Darden Restaurants: Time To Exit

| About: Darden Restaurants, (DRI)

Darden Restaurants, Inc. (NYSE:DRI) owns and operates full-service dining restaurants in the United States and Canada under brands Red Lobster, Olive Garden, LongHorn Steakhouse, The Capital Grille, Bahama Breeze, Seasons 52, Eddie V's Prime Seafood, Wildfish Seafood Grille and Yard House. It currently own owns and operates more than 2,000 restaurants. In Aug 2012, it acquired Yard House USA, Inc. for $585.0 million in cash.

Weak 2Q12 results:

  • 2Q12 sales increased 7% with negative comparable same store sales (SSS) of 2.7%. All of its segments posted negative SSS mainly due to lower traffic partially offset by higher pricing.
  • Gross Profit margins declined 29bps to 20% mainly due to higher beef costs and unfavorable menu-mix and Yard House's higher restaurant expenses.
  • SG&A Margins de-leveraged by 80bps to 11% due to higher SG&A as a result of acquisition and integration costs associated with the Yard House acquisition and higher media costs.
  • As a result, EBITDA margins declined by 100bps to 9% vs. 10% in 2Q11.


  • Cash flows were mainly utilized for $355 million capital expenditure, $52 million share repurchases and $578 million Yard House acquisition.
  • Further, during 2Q13, it issued $300 million notes, received funding from a $300 million term loan and completed
    the offering of $450 million of senior notes which were used to effectively refinance the $350 million of long-term notes that it repaid at maturity during the quarter.
  • Liquidity remains low with $61 million in cash on hand and $750 million unutilized revolving credit facility (RCF). It is important to note that the cash on hand (including unutilized RCF) does not sufficiently cover its debt of $2.9 billion.
  • Due to lower EBITDA, its Debt/EBITDA ratio declined to 2.6x vs. 2.0x at FYE12

Future Plans:

  • In an attempt to increase traffic, the Company is working on next generation restaurants which will be smaller and trendier than the existing restaurants. These new chains, which will include Capital Grille, Seasons 52, Eddie V's, Bahama Breeze and newly acquired Yard House (plans to increase to 200 stores), are aimed at attracting Millenials. According to a recent study by Boston Consulting Group, Millenials are the new driving trends for dining. According to the study, Millennials go out to eat 3.4 times a week on average, versus 2.8 times for the rest of the population, and they are more willing to pay a higher price for a better dining experience. In FY12, although these new chains accounted for only 5% of Darden's total stores it generated ~24% of its total sales growth.
  • Further, it also plans to add 40 Olive Gardens in FY14 and intends to focus on its remodeling, menu mix and change its marketing strategy.
  • However, despite all the above efforts, Darden is still struggling to gain momentum in its SSS. This is well evident by its negative SSS in 2Q13 (as mentioned above).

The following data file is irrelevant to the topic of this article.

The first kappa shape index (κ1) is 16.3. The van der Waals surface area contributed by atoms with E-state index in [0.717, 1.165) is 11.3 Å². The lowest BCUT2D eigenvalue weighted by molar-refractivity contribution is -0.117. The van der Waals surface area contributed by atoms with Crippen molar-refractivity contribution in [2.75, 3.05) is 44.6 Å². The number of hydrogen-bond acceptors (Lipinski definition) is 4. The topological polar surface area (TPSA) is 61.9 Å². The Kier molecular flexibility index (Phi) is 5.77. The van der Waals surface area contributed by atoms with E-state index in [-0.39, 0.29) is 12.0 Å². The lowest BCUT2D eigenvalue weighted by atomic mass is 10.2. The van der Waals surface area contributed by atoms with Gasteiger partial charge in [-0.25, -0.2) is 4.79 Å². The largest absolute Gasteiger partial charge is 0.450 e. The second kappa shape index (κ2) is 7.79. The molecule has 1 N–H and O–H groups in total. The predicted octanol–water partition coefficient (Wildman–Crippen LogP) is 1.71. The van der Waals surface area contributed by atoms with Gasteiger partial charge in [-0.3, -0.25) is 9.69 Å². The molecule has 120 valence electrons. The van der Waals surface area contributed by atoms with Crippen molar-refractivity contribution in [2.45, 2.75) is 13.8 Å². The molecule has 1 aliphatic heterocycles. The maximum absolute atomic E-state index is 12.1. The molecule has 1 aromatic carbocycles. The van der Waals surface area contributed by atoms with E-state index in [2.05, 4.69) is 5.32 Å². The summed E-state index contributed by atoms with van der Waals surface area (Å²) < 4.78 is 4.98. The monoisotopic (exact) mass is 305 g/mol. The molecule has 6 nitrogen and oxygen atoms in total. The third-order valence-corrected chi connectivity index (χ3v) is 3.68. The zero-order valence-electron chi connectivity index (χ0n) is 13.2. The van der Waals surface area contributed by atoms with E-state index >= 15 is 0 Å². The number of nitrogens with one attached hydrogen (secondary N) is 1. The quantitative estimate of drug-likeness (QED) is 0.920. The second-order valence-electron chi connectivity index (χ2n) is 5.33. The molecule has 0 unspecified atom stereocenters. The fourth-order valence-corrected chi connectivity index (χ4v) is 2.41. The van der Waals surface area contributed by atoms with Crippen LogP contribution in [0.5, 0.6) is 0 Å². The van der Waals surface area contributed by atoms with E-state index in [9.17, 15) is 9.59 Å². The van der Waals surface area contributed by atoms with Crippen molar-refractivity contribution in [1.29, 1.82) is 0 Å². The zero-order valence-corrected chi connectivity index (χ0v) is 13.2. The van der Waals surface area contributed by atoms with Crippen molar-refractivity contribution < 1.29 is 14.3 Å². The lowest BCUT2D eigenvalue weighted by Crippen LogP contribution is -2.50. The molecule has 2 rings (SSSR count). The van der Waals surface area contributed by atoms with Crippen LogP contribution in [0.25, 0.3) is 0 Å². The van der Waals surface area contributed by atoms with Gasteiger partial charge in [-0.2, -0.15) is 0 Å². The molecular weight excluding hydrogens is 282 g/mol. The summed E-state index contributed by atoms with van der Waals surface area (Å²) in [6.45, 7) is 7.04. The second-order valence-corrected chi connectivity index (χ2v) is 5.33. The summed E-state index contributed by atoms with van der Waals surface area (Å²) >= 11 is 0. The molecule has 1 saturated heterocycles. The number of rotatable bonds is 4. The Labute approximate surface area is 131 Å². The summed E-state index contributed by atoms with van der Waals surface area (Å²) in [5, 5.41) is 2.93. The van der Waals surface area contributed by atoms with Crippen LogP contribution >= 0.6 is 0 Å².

• Darden is not the only company facing issues in the causal dining sector. Its peers are also facing lower traffic and pricing difficulties.
  • In Jan '13, Ruby Tuesday Inc (NYSE:RT) posted a wider 2Q13 loss due to a handful of write downs resulting from closure of several restaurants. It missed analyst guidance as well as cut its full-year same-store sales and earnings guidance. It has now guided for EPS of 24 cents to 30 cents a share, from its previous view of 24 cents to 34 cents and SSS are expected to be flat vs. previous guidance of flat to up 2%.
  • Similarly, 1,593 unit company, Brinker International Inc (NYSE:EAT) also admitted that the casual dining space is not a shining star that it used to be and it is facing increasing pressures from the fast casual sector. Chilli's (dominates Brinker's store count with about 1,550 units) experienced soft January comps and as of 02/24/13, its comps were -2.2%. Brinker too, revised its full-year guidance downward, with comp sales now at 1% vs. previous guidance of 2-3%.

Time to exit:

  • The causal dining space is facing tough times and restaurants are struggling to gain momentum. The National Retail Federation provided its 2013 economic forecast which projects retail industry sales to increase 3.4%, lower than the preliminary 4.2% growth seen in 2012. The overall rate of increase will mark the slowest growth in retailing spending since 2010.
  • Further, as seen in the adjacent chart, despite increase in sales, Darden is unable to maintain its margins. In FY13, EBIT margins declined 111bps and EBITDA margins have declined 63bps.
  • Despite strong dividend payout ratio of 53% and dividend yield of 4.25 (Brinker : 44% and 2.1%, resp.), given the above negative catalysts, I would recommend a SELL on Darden Restaurants.

Disclosure: I have no positions in any stocks mentioned, and no plans to initiate any positions within the next 72 hours. I wrote this article myself, and it expresses my own opinions. I am not receiving compensation for it (other than from Seeking Alpha). I have no business relationship with any company whose stock is mentioned in this article.

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